Summary and Analysis Chapter XXII


At his meeting with Mrs. Bread, she tells Newman that the Bellegardes made Madame de Cintré feel wicked. She explains that Madame de Cintré knew nothing wicked about her mother, but that was because she was afraid to know, but Mrs. Bread wants to hear about Valentin. Newman recounts to her what Valentin had told him, and Mrs. Bread is shocked, but she is also touched that Valentin thought so highly of her and died with her name on his breath. Newman tells her that Valentin wanted whatever information she possessed so that he could force the Bellegardes to come round to him. He explains: "I have been cruelly injured. They have hurt me, and I want to hurt them. I don't deny that." He wants to bring them down. Mrs. Bread is worried about what Madame de Cintré would say, but Newman thinks she entered the nunnery so that he would have a free field to work in. Newman promises Mrs. Bread that she can come and work for him.

Mrs. Bread then tells Newman that she has harbored a grudge against Madame de Bellegarde for many a year. Once Madame de Bellegarde made some false accusations against Mrs. Bread and she has remembered these dishonors through the years. Now she tells how the elder M. de Bellegarde lay sick, and was supposed to take some medicine. Madame de Bellegarde wanted him dead because she wanted to marry Claire to the old Count de Cintré, but M. de Bellegarde opposed it. Thus, when the elder M. de Bellegarde needed some medicine, she poured the medicine out rather than give it to him. She left him later for dead, but he recovered enough to write a note telling what his wife had done. He gave the note to Mrs. Bread, and she has kept it through all these years. She can't read French, therefore, she doesn't know the exact contents of the note. She later goes to fetch the note, and when she returns, Newman reads it excitedly. It accuses Madame de Bellegarde of murder so that she can marry Claire to M. de Cintré, and the note is signed by the elder M. de Bellegarde.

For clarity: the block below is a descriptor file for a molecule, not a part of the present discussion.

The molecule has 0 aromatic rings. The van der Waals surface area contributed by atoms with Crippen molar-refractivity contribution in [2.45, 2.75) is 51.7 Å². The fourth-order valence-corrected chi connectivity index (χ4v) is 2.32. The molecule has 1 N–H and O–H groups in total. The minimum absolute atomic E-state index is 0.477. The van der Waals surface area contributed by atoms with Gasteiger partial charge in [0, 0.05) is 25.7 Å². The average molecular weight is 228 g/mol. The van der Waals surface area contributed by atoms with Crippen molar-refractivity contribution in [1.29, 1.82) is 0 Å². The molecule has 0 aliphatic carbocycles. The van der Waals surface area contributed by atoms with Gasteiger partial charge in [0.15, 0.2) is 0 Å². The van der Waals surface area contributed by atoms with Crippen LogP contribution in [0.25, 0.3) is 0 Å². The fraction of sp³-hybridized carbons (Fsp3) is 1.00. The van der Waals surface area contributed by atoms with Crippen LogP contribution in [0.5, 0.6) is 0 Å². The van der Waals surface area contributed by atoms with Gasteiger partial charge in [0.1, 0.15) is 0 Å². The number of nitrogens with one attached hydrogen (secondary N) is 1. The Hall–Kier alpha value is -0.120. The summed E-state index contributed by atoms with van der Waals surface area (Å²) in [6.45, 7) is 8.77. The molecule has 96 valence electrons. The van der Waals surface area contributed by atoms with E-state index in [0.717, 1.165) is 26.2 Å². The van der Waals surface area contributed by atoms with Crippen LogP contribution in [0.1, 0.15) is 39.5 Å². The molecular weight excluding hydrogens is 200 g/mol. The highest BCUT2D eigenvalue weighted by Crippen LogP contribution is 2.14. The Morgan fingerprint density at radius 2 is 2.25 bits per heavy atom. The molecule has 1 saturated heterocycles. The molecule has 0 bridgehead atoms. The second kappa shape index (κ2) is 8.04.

The reader should note that Mrs. Bread is not willing to divulge all of her information until Newman uses Valentin's request and Madame de Cintré's sorrow and suffering as an excuse. He also knows that Mrs. Bread admires him, and he explains why he wants the information. Finally, but not the least important, he offers her a place with him for the rest of her life.

Thus her story of the wicked deeds of Madame de Bellegarde and the note she has preserved through all the years provide the perfect mode of revenge for Newman. Now it is clear to the reader that behind all the forms and ceremonies, behind the sense of honor, aristocracy, and rituals, there lies a basic evil. But even now, Newman does not consider what Madame de Bellegarde did to her old degenerated husband as evil as what she is presently doing to Claire de Cintré. In the murder of her husband, she was, after all, murdering a dissipated old man, but with Madame de Cintré, she is destroying a potentially great personality — a lovely woman who has not attained her peak of perfection.

Pop Quiz!

At the ball, who tries to point out some things to Newman, when he fails to realize them on his own?


On the second week of my summer job at a bookstore, my boss handed me an envelope with what she called my emoluments. Looked like a paycheck to me, though.

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